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Re: A Minnesotain view of insulation



From: Rob Meyerson <Robert.J.Meyerson@uwrf.edu>
 > The moral being that insulation is like a thermos: it keeps hot
 > things hot and cold things cold.  So, for an ectotherm, being
 > insulated is a disadvantage, as it keeps heat from reaching the
 > body, and keeping the animal cold for a longer period of time.

Which brings us right around again back to my point from last week.

An insulated standard ectotherm just ain't a gonna work.


An example involving the same effect in another context:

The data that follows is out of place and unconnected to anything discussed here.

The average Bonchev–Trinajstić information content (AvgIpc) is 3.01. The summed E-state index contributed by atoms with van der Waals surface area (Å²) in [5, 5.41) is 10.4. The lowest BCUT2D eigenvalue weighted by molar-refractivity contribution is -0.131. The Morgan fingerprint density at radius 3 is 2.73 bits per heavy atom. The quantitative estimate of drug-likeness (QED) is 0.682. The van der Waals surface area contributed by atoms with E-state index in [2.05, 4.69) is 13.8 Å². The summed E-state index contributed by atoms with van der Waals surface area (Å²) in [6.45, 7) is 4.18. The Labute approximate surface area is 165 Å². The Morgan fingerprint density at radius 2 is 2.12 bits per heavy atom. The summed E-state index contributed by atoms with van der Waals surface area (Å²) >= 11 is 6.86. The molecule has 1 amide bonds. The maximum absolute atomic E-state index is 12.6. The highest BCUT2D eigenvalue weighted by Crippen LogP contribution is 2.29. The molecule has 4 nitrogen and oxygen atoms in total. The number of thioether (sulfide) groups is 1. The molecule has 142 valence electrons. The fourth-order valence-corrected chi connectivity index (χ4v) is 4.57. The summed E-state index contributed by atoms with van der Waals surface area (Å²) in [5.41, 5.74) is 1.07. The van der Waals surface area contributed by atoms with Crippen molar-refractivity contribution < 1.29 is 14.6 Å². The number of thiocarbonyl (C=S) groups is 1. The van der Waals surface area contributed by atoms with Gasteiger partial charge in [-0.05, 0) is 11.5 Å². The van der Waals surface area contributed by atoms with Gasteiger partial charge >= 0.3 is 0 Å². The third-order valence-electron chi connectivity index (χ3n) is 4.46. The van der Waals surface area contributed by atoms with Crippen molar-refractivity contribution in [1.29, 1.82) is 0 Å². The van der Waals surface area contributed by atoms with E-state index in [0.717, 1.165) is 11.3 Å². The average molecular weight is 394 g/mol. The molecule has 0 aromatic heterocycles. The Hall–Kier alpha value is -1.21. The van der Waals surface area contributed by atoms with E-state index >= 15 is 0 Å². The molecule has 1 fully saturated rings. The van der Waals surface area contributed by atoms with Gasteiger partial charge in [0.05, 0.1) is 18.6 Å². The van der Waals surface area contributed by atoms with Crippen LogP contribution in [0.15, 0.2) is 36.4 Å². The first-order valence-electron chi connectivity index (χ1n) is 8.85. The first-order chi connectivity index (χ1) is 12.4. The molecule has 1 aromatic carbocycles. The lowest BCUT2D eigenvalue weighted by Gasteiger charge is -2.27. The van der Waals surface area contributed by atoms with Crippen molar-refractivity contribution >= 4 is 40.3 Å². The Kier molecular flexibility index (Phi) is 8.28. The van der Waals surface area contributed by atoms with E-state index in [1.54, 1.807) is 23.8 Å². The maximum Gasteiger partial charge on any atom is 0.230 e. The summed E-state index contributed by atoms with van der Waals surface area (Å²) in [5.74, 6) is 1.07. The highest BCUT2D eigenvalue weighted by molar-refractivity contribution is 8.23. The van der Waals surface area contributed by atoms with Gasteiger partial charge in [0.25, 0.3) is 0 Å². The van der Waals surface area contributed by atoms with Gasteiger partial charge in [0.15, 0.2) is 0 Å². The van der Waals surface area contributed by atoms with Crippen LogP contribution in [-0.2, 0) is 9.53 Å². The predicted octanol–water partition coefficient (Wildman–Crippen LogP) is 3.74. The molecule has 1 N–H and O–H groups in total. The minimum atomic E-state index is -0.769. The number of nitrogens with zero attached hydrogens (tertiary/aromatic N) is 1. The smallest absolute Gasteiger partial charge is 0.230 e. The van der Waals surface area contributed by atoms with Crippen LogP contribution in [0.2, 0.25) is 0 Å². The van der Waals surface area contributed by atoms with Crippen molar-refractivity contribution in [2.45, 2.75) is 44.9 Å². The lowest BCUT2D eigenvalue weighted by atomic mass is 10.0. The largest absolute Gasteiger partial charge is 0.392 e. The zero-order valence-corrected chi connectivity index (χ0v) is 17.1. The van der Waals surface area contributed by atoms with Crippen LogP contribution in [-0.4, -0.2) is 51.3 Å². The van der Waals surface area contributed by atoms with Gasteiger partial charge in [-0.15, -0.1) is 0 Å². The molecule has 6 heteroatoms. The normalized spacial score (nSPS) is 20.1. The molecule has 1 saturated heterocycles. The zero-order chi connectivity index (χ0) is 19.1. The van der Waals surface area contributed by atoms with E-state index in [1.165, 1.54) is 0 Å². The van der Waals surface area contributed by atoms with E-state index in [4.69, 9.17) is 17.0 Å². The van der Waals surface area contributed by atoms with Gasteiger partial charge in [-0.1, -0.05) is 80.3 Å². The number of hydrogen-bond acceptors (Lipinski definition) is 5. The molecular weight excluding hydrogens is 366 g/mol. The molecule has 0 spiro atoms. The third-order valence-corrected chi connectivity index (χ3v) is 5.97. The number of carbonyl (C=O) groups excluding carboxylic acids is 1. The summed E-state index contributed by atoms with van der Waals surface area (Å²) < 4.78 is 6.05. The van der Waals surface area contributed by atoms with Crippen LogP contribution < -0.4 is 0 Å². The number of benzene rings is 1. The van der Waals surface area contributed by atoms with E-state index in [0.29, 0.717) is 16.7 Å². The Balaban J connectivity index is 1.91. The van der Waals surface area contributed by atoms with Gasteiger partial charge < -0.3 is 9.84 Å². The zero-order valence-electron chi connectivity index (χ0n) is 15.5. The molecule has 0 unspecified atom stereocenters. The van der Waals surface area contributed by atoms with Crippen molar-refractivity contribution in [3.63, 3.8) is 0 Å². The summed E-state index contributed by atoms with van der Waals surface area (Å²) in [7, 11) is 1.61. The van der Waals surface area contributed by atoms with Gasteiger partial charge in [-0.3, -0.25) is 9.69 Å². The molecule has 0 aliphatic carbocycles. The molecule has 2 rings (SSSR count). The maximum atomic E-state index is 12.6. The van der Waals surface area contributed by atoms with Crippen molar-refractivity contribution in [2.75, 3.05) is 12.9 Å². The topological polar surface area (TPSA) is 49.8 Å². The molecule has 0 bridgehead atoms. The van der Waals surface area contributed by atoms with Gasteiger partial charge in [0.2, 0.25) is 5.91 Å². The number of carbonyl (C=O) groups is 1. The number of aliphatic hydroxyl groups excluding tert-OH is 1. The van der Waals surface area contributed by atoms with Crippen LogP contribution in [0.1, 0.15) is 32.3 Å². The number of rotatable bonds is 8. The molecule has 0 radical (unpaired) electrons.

guess why bedouins wear clothing that almost completely covers
the body?  Not to keep warm, obviously.  The answer is, of course,
to keep cool.

 >  So, if we can show traces of insulation on a fossil form,
 > it practically requires that the specimen was not fully ectothermic.
 > 
If it covered enough of the body to be effective at thermal regulation.

Still, this seems likely to be the case in _Sinosauropteryx_,
so it is beginning to look like we have to conclude that at least
the coelurosaurs were at least incipiently endothermic.

[There, how is that for "scientific caution"?]

swf@elsegundoca.ncr.com         sarima@ix.netcom.com

The peace of God be with you.